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Spring and summer fitness: Exercising in the heat

Spring and summer offer extras hours of daylight – and the opportunity to spend even more time enjoying outdoor activities under the sun. For many people, this means the opportunity for more physical activities and playing sports. But sports and other outdoor activities also pose potential dangers – particularly if exercising in hot conditions. Here are the dos and don’ts of working out in the heat.

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What you should do when exercising in the heat

Drink plenty of fluids
It’s extremely important to stay hydrated. If you’re thirsty, then you are already dehydrated, so remember to drink before you feel a need to. Then also consume fluids regularly throughout the day (though it’s best to stick to non-caffeinated beverages, preferably water). As a rule, plan to drink 15 to 20 minutes before beginning your workout, and then every 15 minutes throughout the exercise.

Eat regularly
The heat can decrease your appetite, but it’s important to eat normally. Try to eat small meals five to six times per day to keep your energy up.

Wear light, loose fitting clothes that can breathe
Cotton is always a good choice. If your outdoor activity produces a lot of perspiration, consider clothing that is designed to wick the sweat away.

Slather on the sunscreen
Even if you exercise early in the morning or late in the evening, if the sun can reach you, then you can get burned. Not only is a sunburn bad on the skin and potentially dangerous but it also hinders your body’s ability to stay cool.

Stay in your safety zone
Use common sense and don’t attempt strenuous activities that your body is not accustomed to. Stick to exercises that you are very familiar and comfortable with.

Don’t go if it’s too hot
Check the weather forecast. It’s best not to participate in intense outdoor exercise sessions when the temperature and/or heat index registers in the dangerous zone.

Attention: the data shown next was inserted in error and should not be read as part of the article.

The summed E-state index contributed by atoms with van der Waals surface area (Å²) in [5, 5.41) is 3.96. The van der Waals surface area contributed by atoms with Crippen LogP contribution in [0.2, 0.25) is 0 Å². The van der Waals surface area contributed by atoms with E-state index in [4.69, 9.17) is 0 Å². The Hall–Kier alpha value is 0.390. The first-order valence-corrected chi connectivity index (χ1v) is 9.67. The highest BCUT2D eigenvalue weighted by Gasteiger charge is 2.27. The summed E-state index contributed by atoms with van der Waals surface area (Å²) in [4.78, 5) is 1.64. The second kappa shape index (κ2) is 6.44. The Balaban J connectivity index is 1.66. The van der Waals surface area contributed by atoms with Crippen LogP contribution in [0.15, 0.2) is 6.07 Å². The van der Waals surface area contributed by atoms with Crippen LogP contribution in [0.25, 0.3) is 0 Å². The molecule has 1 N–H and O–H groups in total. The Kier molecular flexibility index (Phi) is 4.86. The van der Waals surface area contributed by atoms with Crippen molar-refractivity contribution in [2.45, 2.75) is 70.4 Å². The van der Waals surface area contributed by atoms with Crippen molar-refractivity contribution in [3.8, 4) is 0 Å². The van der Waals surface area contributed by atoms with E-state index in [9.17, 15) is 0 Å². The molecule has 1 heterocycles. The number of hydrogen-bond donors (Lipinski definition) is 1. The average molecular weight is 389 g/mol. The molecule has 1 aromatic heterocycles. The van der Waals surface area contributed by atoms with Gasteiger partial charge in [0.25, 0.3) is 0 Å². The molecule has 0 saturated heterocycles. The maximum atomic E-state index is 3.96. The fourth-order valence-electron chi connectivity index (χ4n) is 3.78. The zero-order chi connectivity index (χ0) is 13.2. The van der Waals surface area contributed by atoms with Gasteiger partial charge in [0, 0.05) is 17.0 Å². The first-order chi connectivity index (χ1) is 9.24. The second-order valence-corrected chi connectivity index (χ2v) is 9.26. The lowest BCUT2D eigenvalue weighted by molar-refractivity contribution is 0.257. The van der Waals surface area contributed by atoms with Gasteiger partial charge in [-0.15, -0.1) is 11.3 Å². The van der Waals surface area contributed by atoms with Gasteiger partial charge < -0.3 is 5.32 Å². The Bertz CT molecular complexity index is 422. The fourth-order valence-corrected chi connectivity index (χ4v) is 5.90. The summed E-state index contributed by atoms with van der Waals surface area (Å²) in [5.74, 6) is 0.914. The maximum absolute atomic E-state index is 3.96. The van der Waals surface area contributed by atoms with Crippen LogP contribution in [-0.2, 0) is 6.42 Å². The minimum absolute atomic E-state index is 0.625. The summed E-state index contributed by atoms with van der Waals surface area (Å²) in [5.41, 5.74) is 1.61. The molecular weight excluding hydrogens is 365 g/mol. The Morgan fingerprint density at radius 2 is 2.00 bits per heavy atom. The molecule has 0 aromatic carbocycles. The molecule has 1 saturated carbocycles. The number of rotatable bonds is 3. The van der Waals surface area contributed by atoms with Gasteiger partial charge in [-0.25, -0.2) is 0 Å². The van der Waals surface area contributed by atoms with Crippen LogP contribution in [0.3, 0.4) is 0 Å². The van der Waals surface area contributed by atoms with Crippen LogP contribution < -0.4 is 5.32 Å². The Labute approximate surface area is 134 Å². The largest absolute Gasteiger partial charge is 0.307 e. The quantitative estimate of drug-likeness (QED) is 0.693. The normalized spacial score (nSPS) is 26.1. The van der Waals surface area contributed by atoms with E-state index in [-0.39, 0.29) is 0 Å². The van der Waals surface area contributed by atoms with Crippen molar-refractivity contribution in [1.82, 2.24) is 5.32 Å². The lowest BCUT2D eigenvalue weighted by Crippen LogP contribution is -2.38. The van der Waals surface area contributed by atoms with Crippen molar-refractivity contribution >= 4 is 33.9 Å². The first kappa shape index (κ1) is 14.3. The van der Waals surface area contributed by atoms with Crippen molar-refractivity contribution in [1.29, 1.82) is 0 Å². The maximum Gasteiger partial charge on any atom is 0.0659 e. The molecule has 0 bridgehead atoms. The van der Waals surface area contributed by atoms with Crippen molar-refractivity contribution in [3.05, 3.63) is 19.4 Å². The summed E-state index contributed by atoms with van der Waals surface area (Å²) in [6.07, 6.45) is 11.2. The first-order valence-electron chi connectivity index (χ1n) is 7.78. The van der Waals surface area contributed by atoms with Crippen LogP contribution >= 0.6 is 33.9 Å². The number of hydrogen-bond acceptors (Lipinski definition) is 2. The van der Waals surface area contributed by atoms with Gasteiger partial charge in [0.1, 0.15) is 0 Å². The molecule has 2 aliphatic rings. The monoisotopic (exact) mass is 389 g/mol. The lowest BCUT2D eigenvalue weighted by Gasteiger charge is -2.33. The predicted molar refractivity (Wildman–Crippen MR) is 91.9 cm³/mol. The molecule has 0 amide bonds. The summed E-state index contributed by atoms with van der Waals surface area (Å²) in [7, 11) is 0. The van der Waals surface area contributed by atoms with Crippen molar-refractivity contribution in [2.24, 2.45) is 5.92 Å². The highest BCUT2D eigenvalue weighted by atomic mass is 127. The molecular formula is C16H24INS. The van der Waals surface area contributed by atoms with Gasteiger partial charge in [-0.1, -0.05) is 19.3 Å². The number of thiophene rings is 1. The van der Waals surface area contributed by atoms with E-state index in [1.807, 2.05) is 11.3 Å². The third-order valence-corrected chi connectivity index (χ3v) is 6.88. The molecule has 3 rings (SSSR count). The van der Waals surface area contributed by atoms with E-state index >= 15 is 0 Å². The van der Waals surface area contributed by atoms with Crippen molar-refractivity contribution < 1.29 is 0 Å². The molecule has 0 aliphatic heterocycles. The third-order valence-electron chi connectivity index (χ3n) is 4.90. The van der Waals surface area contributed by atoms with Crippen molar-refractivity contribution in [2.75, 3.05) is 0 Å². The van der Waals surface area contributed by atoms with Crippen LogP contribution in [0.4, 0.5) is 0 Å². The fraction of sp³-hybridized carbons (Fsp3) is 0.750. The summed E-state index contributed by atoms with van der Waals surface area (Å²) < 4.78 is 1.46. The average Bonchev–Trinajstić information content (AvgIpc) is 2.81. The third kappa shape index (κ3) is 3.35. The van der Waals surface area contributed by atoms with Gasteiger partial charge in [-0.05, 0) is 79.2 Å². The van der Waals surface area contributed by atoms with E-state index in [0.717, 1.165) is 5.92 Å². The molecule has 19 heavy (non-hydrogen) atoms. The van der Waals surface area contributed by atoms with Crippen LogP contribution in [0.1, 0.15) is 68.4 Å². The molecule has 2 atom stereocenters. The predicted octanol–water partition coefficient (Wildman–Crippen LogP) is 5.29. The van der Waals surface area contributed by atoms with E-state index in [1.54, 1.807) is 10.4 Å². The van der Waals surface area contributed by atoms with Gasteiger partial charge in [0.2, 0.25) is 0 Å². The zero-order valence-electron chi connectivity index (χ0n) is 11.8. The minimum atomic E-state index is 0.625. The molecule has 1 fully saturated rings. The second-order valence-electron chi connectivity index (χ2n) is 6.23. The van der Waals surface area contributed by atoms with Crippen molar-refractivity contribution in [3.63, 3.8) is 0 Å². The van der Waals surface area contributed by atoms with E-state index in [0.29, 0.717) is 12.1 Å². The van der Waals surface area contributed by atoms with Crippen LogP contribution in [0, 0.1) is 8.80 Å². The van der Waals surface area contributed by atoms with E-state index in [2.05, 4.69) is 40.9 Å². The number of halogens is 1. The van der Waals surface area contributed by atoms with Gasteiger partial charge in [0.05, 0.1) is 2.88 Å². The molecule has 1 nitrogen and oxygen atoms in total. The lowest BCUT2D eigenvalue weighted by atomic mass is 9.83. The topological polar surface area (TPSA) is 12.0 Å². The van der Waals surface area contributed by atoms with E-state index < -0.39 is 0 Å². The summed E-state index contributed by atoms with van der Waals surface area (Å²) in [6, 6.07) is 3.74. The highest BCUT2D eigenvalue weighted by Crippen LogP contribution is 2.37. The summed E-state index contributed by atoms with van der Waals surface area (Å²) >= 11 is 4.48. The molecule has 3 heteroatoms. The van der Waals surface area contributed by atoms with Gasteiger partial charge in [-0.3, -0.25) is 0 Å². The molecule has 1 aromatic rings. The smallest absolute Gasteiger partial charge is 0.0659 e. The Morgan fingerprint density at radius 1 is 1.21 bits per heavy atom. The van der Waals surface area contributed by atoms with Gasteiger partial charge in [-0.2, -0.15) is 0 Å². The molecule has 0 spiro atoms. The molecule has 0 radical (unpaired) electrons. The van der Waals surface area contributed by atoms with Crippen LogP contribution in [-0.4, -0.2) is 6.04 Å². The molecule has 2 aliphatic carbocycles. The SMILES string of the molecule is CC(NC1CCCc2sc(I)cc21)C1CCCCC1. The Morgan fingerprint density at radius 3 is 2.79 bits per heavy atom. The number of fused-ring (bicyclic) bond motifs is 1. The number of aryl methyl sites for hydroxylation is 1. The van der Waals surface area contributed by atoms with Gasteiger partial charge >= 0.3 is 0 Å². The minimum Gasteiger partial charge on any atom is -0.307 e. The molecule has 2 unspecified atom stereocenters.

What not to do when exercising in the heat

Forget the old “no pain, no gain” motto
Ignoring your body’s signals could be dangerous. Heat-related illnesses come with warning signs, so be sure that you learn how to recognize them, and know what actions to take.

Don’t try to lose weight by sweating
Excessive perspiration is not the key to permanent weight loss. Any decrease in the scale would simply be a result of water loss, not fat reduction. Too, don’t forget that sweat is your body’s way of trying to cool itself, and those fluids need to be replenished quickly.

Don’t forget to drink plenty of liquid when swimming
Just because your body is surrounded by water does not mean that you are well-hydrated. Just as with any land exercises, you need to regularly replenish lost fluids — even when swimming laps in the pool or when participating in water sports.

Take a siesta (or at least a rest)
Avoid physical activity during the hottest part of the day, which usually is around 10am to 3pm. If you want (or need) to be working in very hot temperatures, don’t do it until you become acclimated. Try to spend only a few minutes per day in the hot conditions for the first couple of weeks and then add time gradually each day.

Avoid extreme changes in temperature
Don’t hop from being extremely hot and sweating excessively right into an ice cold, air-conditioned environment. Try to cool your body down slightly before exposing it to the extreme temperature variation.

Whether you have to work outside or do it for enjoyment, following these easy tips will help you stay cool and safe while you enjoy the wonderful warm weather!

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